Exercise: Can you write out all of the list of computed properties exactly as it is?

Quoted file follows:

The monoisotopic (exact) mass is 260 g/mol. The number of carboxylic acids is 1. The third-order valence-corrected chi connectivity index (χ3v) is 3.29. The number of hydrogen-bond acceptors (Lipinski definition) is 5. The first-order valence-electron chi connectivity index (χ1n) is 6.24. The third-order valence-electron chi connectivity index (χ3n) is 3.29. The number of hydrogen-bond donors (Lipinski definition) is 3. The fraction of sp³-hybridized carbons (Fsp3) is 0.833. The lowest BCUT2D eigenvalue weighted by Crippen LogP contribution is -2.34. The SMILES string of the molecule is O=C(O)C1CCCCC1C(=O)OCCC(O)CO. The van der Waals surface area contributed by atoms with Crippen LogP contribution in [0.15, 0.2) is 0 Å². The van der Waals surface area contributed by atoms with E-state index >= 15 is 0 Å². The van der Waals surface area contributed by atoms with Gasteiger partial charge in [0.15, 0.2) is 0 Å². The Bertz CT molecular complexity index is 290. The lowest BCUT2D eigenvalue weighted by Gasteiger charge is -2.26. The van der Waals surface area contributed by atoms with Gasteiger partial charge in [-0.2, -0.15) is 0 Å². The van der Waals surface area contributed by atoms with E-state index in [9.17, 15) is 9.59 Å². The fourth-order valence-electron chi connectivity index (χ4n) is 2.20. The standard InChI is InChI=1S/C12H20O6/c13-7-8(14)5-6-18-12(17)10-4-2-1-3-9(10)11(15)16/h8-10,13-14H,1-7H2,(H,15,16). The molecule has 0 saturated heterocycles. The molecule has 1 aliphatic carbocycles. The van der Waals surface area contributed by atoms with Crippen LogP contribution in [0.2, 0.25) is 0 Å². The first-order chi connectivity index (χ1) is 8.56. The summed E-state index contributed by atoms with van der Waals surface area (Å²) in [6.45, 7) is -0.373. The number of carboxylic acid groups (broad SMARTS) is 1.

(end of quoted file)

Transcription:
The monoisotopic (exact) mass is 260 g/mol. The number of carboxylic acids is 1. The third-order valence-corrected chi connectivity index (χ3v) is 3.29. The number of hydrogen-bond acceptors (Lipinski definition) is 5. The first-order valence-electron chi connectivity index (χ1n) is 6.24. The third-order valence-electron chi connectivity index (χ3n) is 3.29. The number of hydrogen-bond donors (Lipinski definition) is 3. The fraction of sp³-hybridized carbons (Fsp3) is 0.833. The lowest BCUT2D eigenvalue weighted by Crippen LogP contribution is -2.34. The SMILES string of the molecule is O=C(O)C1CCCCC1C(=O)OCCC(O)CO. The van der Waals surface area contributed by atoms with Crippen LogP contribution in [0.15, 0.2) is 0 Å². The van der Waals surface area contributed by atoms with E-state index >= 15 is 0 Å². The van der Waals surface area contributed by atoms with Gasteiger partial charge in [0.15, 0.2) is 0 Å². The Bertz CT molecular complexity index is 290. The lowest BCUT2D eigenvalue weighted by Gasteiger charge is -2.26. The van der Waals surface area contributed by atoms with Gasteiger partial charge in [-0.2, -0.15) is 0 Å². The van der Waals surface area contributed by atoms with E-state index in [9.17, 15) is 9.59 Å². The fourth-order valence-electron chi connectivity index (χ4n) is 2.20. The standard InChI is InChI=1S/C12H20O6/c13-7-8(14)5-6-18-12(17)10-4-2-1-3-9(10)11(15)16/h8-10,13-14H,1-7H2,(H,15,16). The molecule has 0 saturated heterocycles. The molecule has 1 aliphatic carbocycles. The van der Waals surface area contributed by atoms with Crippen LogP contribution in [0.2, 0.25) is 0 Å². The first-order chi connectivity index (χ1) is 8.56. The summed E-state index contributed by atoms with van der Waals surface area (Å²) in [6.45, 7) is -0.373. The number of carboxylic acid groups (broad SMARTS) is 1.